Submitted by Matthew Zalaznick on Sun, 07/28/2013 - 10:44am
The idea that teachers have the summer off is something of a myth: many are spending their summer writing curriculum aligned to the Common Core State Standards, taking classes, and working with students.
Submitted by Lynn Russo Whylly on Mon, 07/22/2013 - 9:08am
According to a survey, 42 percent of schools plan to develop their own Common Core tests, while 55 percent of schools are likely to work with either the Partnership for Assessment of Readiness for College and Careers (PARCC) or the Smarter Balanced Assessment Consortium (SBAC).
Submitted by Matthew Zalaznick on Mon, 07/15/2013 - 2:48pm
The debate brews Tuesday, when the first of several legislative hearings will be held by a subcommittee tasked with making a recommendation to the Michigan Legislature on whether to halt the common core here or continue to move forward.
Submitted by Lynn Russo Whylly on Mon, 07/15/2013 - 2:28pm
Oklahoma State Superintendent Janet Barresi announced on July 1 that the state would not participate in the PARCC assessments based on the Common Core Standards. But districts have spent the last few years preparing for the technology standards as outlined by PARCC. They are looking for direction on what to do next.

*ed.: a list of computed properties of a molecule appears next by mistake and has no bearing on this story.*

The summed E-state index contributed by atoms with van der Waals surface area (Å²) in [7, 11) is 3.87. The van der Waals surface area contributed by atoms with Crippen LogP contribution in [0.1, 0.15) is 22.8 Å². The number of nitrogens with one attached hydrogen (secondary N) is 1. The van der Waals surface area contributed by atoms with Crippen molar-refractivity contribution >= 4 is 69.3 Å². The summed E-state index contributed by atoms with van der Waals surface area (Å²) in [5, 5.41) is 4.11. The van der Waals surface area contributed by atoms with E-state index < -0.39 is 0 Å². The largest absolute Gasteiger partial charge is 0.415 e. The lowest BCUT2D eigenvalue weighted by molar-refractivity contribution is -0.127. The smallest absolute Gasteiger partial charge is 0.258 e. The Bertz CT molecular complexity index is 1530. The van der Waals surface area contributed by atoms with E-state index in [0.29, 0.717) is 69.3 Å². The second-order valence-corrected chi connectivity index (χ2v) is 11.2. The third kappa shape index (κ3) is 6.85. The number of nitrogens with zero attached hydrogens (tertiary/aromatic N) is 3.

Submitted by Lynn Russo Whylly on Mon, 06/24/2013 - 2:15pm
For the first time at the International Society of Technology in Education's (ISTE) annual conference, McGraw-Hill Education is presenting its latest digital solutions that address two of the most important issues and trends in K12 education: the Common Core State Standards and the rise of personalized teaching and learning through technology.
Submitted by Alison DeNisco on Tue, 06/11/2013 - 5:49pm
An annual scorecard on the district's performance and greater accountability throughout the system are some of the promises outlined in the first long-term plan for Chicago Public Schools issued since Mayor Rahm Emanuel took office.
Submitted by Lynn Russo Whylly on Mon, 06/10/2013 - 12:48pm
In April, some 1.2 million New York students took their first Common Core State Standards tests, which are supposed to assess their knowledge and thinking. The first wave of exams was so overwhelming that some parents refused to let their children take the test.